The truly creative person knows that setting aside the ego is necessary for the creative process to proceed unhampered by one's being overly self-conscious. Such a person realizes that the ego can serve as the greatest obstacle to free creative expression.
In a sense, pride blinds us when we look at ourselves because it prevents us from seeing who we truly are. It thereby stifles us from becoming who we really can become.
The depressed person is ego obsessed with how miserable he or she is.
In this view, anger is a form of ego obsession....Depression is a form of anger directed against one's own self.
Obsessive preoccupation with the ego is bad for our health, both physically and spiritually.....
Finally, let us consider three important antidotes to pride. The first is considering the vicissitudes of life. The rich can become poor, the healthy ill, the powerful weak, the famous obscure. What might engender arrogance today might be gone tomorrow. Sometimes life is like a wheel of fortune - one day we are on top and the next day we are not. A second antidote to pride is a confrontation with the reality of our own mortality.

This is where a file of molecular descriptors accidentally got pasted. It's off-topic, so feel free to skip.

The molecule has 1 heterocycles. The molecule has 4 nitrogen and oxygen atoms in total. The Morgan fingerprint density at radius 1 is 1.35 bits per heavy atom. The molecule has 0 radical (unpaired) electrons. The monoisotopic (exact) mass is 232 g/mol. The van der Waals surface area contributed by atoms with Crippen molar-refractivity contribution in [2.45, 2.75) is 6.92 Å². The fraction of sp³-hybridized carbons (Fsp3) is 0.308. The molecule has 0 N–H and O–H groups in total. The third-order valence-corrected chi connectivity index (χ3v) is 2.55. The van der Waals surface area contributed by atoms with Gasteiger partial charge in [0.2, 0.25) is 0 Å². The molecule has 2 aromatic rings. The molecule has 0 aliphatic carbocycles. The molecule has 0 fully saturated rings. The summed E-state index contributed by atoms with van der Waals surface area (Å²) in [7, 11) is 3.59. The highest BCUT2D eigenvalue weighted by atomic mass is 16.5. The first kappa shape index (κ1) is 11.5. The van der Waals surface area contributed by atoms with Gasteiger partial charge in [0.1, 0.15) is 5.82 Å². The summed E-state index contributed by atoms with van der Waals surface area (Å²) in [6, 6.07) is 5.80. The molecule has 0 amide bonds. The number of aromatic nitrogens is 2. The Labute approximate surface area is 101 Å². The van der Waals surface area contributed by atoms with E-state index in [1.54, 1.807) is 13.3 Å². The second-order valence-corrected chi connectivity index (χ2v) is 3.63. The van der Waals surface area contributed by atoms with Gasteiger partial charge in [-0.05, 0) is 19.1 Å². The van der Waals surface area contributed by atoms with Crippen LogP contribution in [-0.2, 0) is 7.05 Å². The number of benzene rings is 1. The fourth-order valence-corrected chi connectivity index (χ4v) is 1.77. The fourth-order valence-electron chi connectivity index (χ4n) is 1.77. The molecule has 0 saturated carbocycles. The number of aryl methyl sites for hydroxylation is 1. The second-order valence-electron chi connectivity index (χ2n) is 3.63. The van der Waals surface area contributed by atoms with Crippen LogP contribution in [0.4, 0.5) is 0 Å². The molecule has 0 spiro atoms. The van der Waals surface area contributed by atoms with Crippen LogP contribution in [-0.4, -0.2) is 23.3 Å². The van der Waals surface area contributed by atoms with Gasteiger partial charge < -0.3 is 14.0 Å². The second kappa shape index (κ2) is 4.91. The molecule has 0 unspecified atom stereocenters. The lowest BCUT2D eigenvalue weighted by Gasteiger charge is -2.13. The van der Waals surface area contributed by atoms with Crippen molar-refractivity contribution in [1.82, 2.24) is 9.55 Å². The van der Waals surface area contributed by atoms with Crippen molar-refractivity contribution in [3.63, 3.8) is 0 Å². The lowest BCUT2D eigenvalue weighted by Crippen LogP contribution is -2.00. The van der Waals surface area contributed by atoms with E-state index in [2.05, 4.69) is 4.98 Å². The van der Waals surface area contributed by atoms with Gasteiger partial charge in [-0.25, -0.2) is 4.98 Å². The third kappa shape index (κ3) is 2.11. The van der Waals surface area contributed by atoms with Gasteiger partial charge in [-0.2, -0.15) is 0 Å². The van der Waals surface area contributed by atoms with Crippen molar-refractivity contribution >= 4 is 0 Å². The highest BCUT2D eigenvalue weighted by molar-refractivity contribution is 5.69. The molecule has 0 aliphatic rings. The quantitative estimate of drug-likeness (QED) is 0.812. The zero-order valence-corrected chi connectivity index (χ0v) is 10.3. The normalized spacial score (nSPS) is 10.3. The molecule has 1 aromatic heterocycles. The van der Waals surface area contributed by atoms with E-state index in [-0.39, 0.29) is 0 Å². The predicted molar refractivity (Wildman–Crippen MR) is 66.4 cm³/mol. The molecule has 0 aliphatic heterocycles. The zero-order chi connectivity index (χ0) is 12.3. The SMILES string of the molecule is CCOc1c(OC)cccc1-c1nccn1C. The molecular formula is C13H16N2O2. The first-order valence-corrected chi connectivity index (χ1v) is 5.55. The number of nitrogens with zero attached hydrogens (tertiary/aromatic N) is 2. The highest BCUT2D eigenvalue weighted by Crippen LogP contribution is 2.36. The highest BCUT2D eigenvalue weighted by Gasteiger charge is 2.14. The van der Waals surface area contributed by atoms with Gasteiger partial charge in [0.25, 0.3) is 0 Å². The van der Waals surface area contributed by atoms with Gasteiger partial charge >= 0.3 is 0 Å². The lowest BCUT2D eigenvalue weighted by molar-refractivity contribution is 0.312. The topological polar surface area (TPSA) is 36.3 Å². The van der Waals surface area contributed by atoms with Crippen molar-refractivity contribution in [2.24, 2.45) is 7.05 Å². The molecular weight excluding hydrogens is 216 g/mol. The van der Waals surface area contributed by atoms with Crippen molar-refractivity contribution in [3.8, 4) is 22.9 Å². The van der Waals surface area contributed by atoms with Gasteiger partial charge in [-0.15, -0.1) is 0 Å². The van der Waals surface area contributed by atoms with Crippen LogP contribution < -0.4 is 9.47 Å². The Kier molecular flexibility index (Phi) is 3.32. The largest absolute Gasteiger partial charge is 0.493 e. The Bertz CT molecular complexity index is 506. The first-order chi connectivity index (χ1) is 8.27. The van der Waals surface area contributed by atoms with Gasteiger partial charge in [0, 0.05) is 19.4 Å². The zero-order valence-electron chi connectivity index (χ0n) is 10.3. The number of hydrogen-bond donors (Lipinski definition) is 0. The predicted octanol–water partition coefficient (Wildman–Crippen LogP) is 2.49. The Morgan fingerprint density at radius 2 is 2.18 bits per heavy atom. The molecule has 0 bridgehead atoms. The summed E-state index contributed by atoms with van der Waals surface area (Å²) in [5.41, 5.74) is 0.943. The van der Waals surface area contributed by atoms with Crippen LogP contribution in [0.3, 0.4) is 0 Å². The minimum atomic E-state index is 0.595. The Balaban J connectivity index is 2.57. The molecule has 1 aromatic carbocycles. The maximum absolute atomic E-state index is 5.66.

A sixth component of artful existence is the need to make choices, judgments, commitments - the decision to decide....
Having dreamed our dreams, having become sensitized to the dangers of self-deception, having embarked upon the quest for knowledge and wisdom, we inevitably reach a point when a leap of faith is necessary, when it is time to take a risk, to make a choice, to act - even if it ultimately ends up as not being the optimum choice, the best choice, or the right choice....
A seventh ingredient in crafting the soul entails the focusing of one's thoughts, choices, commitments, and actions on what matters most, on what is most meaningful. This requires two things: (1) the thoughtful choice of a task, a goal, a project with meaning, and (2) the discipline to focus on that task.
All meditative techniques are ways to achieve and to sharpen the ability to focus. Meditation aims at two things: focusing concentrated attention on something, and shutting out extraneous "static" filtering into one's consciousness from elsewhere.